“When we left the bridge, James,” she said, turning that palm-sized remote up to a section of the wet bay’s ceiling still layered in shadows despite the lights she’d repaired, “I told you I had a surprise ready for you.” She pressed a second button that produced a short, very highly pitched stab of sound.

Jim jumped back, just a little skittish, when a wide net made of metal dropped from above and landed in the open square of water. He looked up as a cacophony of more metal on metal, creaking and squeaking in a way that suggested wheels rolling, interrupted by an irregular SNAP that suggested something wasn’t properly aligned and failing to catch. The sound itself seemed to stir, then thin the shadows.

When the thing finally emerged, Jim said nothing at first. He simply watched the machine being lowered by chains hooked to its sides that had previously kept it suspended in that protective net. As it settled in the water, in the square that had opened on the deck, Maria climbed out onto it and removed one of the hooks. “Get the ones up front,” she told Jim who did as she asked again, without question. “Mind yourself, there,” she offered, pointing at the transparent “windshield’ that sloped at a fairly steep angle.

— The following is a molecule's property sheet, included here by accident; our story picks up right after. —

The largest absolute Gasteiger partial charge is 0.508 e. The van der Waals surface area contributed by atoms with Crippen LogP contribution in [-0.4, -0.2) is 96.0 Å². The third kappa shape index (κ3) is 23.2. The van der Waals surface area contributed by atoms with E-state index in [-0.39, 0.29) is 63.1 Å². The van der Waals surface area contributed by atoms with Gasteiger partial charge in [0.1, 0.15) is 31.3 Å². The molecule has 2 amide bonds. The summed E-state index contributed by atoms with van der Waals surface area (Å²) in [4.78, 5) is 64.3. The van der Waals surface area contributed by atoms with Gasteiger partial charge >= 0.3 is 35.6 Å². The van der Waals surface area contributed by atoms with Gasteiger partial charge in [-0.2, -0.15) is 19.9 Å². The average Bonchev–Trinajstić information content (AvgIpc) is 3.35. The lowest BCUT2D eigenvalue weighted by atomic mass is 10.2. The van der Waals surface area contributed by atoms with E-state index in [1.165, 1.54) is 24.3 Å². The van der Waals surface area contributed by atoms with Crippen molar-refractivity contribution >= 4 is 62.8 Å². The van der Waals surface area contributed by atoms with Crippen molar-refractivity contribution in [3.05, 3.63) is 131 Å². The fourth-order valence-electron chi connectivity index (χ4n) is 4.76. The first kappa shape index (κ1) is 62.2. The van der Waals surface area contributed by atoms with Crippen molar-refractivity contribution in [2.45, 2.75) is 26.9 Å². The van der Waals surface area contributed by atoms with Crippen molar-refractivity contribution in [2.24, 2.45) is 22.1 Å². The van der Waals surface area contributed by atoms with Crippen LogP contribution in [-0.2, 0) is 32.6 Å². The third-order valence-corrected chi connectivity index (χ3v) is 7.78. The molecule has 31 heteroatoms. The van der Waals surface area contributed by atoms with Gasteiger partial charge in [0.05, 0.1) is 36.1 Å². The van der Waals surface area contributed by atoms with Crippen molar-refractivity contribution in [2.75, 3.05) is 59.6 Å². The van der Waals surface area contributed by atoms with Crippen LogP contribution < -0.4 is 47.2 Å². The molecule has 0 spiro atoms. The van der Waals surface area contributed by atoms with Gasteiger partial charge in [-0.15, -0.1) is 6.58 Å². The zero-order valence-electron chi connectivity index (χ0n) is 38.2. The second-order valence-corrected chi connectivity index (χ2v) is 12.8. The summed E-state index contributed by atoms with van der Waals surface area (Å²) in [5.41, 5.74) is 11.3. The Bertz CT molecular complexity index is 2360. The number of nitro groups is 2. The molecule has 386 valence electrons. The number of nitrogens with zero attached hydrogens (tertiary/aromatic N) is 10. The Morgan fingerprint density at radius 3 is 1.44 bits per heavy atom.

Reaching across the pane, he freed up the heavy hook farthest from him and finally said, “I guess it wasn’t easy, even for you and Roger, uh, Two-Oh-One, to bring a Starfleet engineering Work Bee back in time three hundred years.”

They both stepped back across the vehicle’s surface and Jim made a short jump back onto the Nautilus’ wet bay deck, turning to offer Maria a hand. She took hold and he kept her safe with his other arm around her back as she joined him. She nodded thanks and said, in reply to his remark, “You have no idea.”